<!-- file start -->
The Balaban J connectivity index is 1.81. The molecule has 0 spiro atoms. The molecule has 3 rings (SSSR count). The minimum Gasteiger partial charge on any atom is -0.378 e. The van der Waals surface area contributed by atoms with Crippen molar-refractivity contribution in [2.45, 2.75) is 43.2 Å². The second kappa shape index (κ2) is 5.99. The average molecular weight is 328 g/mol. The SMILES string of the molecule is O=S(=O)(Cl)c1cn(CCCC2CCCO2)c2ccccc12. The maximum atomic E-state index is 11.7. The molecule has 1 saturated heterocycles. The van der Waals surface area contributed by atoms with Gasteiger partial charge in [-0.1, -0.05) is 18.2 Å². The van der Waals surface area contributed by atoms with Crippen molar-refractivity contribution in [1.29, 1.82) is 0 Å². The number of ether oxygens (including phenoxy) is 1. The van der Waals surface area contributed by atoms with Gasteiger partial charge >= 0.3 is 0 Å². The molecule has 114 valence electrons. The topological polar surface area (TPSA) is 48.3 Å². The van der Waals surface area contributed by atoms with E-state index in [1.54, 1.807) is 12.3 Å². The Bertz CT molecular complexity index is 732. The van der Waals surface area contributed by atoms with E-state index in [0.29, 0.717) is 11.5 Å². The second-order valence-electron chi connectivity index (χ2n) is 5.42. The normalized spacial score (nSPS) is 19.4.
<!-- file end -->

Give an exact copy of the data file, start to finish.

The Balaban J connectivity index is 1.81. The molecule has 0 spiro atoms. The molecule has 3 rings (SSSR count). The minimum Gasteiger partial charge on any atom is -0.378 e. The van der Waals surface area contributed by atoms with Crippen molar-refractivity contribution in [2.45, 2.75) is 43.2 Å². The second kappa shape index (κ2) is 5.99. The average molecular weight is 328 g/mol. The SMILES string of the molecule is O=S(=O)(Cl)c1cn(CCCC2CCCO2)c2ccccc12. The maximum atomic E-state index is 11.7. The molecule has 1 saturated heterocycles. The van der Waals surface area contributed by atoms with Gasteiger partial charge in [-0.1, -0.05) is 18.2 Å². The van der Waals surface area contributed by atoms with Crippen molar-refractivity contribution in [1.29, 1.82) is 0 Å². The number of ether oxygens (including phenoxy) is 1. The van der Waals surface area contributed by atoms with Gasteiger partial charge >= 0.3 is 0 Å². The molecule has 114 valence electrons. The topological polar surface area (TPSA) is 48.3 Å². The van der Waals surface area contributed by atoms with E-state index in [1.54, 1.807) is 12.3 Å². The Bertz CT molecular complexity index is 732. The van der Waals surface area contributed by atoms with E-state index in [0.29, 0.717) is 11.5 Å². The second-order valence-electron chi connectivity index (χ2n) is 5.42. The normalized spacial score (nSPS) is 19.4.